Elevation of the Renault Distribution Centre, Swindon, UK (1980-1982) Photo © Norman Foster Foundation Archive

The issue of how much architects have to offer design and vice versa has been the subject of passionate argument at least since the days of Adolf Loos. His polemic fable The Poor Little Rich Man, published in 1900 in a Viennese daily newspaper, satirised architects, notably Henry van de Velde, who believed in architecture as a Gesamtkunstwerk in which every door handle, light fitting, armchair and table is part of the architect’s role in creating a total work of art. Reyner Banham, the English critic who Foster started reading in 1959 and who was also a keen cyclist, had as jaundiced a view of self-conscious design as Loos. In the catalogue for the exhibition “Modern chairs, 1918-1970” hosted at the Whitechapel Gallery in London, Banham writes in 1970: “Rational appraisal of the way we live now seems to need some such abstract noun as furniturisation to describe how previously unselfconscious and virtually invisible domestic items suddenly become great monumental objects which demand attention, dusting and illustration in newspaper colour supplements. The latest victim is air-conditioning.

This useful service was performed by simple boxes of works that sat neatly on windowsills or lurked in holes in the wall. Now there are two Italian models at least that stand on pedestal bases with crossed legs and casters under. At the next Triennale there will doubtless be fully arted up versions by named designers and another service will have been furniturised, another class of selfassertive objects will have got their claws into the living room carpet never to be dragged out again.”

Section drawing of the unrealised Foster House in Hampstead, London (1978-1979) © Norman Foster Foundation Archive

Banham understood the furniturisation phenomenon as “precedence of appearance over performance”, an aspect of the tension between culture and technology. “Pure technology would probably bring furniture to an end, or at least render it invisible,” he suggests. Such attitude has underpinned Foster’s fascination with designing systems, and his long-term kit-of-parts approach. It is clearly visible in a selection of Foster’s prolific output of drawings that is gradually emerging in the form of a series of facsimile volumes based on his sketchbooks. The first volume covering the years from 1975 to 1980 is particularly revealing, as much for the unbuilt projects as for those that are now lost, and those that were actually completed. 

The unbuilt schemes include the house that Norman and his first wife Wendy planned for a site in North London. It would have had a remarkable perforated steel structure, suggesting the influence of Jean Prouvé, and some intriguing, prefabricated bathroom pods that would have been plugged in to service the interior.
There is rich material on the longdestroyed Joseph fashion store on Sloane Street in London that opened in 1979. Foster sketched out a doubleheight space with I-beams, delicately wrought walkways, and ladders inspired by the wall of books in Pierre Chareau’s Maison de Verre in Paris. Foster’s commentary outlines how he planned to take on responsibility for manufacturing and supplying the fittings.

Fitzroy Street studio in London, the practice’s office from 1971 to 1981. The open-plan space was divided by Herman Miller Action Office furniture. Photo © Tim Street-Porter

By the time Foster made these drawings, he had already moved office three times. He had gone from a residential flat in Hampstead where he started in 1963, to a floor in the Covent Garden offices of Tony Hunt, the structural engineer. In 1971 he fitted out his office on Fitzroy Street. It had a curtain-wall facade that reflected his design for the Willis Faber & Dumas insurance company – vivid green walls with radiused corners that suggest submarines or aircraft. It was equipped with one of the first installations of Herman Miller’s Action Office 2 system in Britain. Initially it had space for just 20 people including the receptionist, but at the time the office seemed the height of corporate sophistication. By comparison, Foster + Partners today is about 2,000 strong.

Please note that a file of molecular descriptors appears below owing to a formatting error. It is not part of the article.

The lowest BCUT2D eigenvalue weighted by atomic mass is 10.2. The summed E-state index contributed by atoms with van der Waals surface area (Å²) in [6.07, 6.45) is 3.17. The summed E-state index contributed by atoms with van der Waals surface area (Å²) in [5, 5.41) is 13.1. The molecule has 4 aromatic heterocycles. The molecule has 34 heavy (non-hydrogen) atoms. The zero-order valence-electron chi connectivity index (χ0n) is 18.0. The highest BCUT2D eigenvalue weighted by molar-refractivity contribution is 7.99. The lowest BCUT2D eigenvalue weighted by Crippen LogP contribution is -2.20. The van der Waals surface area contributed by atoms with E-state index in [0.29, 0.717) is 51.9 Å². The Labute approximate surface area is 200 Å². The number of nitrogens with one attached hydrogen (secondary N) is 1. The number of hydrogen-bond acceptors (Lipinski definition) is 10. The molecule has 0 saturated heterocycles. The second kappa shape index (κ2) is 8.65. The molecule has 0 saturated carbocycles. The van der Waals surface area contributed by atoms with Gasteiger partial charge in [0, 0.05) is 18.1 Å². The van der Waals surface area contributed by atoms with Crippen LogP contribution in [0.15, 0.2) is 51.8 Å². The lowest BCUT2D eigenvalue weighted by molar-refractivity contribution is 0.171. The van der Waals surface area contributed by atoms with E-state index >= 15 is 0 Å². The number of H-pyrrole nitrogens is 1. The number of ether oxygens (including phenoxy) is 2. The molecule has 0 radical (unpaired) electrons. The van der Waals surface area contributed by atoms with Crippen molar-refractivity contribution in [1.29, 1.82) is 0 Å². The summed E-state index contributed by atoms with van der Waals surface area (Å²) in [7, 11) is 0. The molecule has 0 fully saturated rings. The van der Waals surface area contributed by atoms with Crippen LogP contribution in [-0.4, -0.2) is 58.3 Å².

The sketchbooks cover Foster’s ideas for the office on Great Portland Street, where he would move in 1981, and its purpose-designed furniture. It included what in those days was an essential piece of studio equipment, a drawing board. With its adjustable circular feet and braced structural legs, it irresistibly seemed to suggest the lunar lander that NASA sent to the moon. The perforated ribs, however, seemed closer in spirit to the fuselage structure of a World War II Lancaster bomber. It formed the prototype for a range of furniture used for the Renault building in Swindon, which was conceived in Great Portland Street. 

The Nomos 2000 table, with its distinctive oval top. In this version, an update of the 1986 original, the steel elements are chromed, and the aluminium castings are painted black. Photo Pietro Carrieri / © Tecno

 Foster had his own tables made specially. He went to the same fabricator to manufacture the larger range of pieces used for Renault, where there were different versions for the reception desk, the glasstopped tables in the staff canteen, and for the office area. One of them was acquired for the collection of the Vitra Design Museum. Not until Foster met the Borsani family, the owners of Tecno, did the designs become fully productionised as the Nomos system, and a simpler structure emerged with a full range of components. 

Foster established an industrial design team to work on the Nomos project at the start of the 1980s. While it is still a relatively small element in the overall context of the practice, it has achieved as much as most independent industrial design consultancies. Its work spreads across the whole range of furniture types, with long-term working relationships with Unifor, Walter Knoll, Poltona Frau, Molteni and Tecno. There are now Foster systems for seating, for the office, the airport, as well as cutlery, door furniture, bathrooms and kitchens. What connects them is the quality that Foster describes in his essay on cycling. As he puts it: “Pedal bindings, so obvious and direct, you wonder why it took so long for them to evolve, but simplicity is quite deceptive.” Li accomuna la qualità che Foster ha descritto nel suo saggio sul ciclismo e, come lui stesso ha detto, parlando degli attacchi dei pedali, “così ovvi e diretti da chiedersi come mai ci sia voluto tanto tempo per la loro evoluzione, ma la semplicità è ingannevole”

Opening image: Norman Foster, foto Nigel Young/Foster + Partners 

Speciale Guest Editor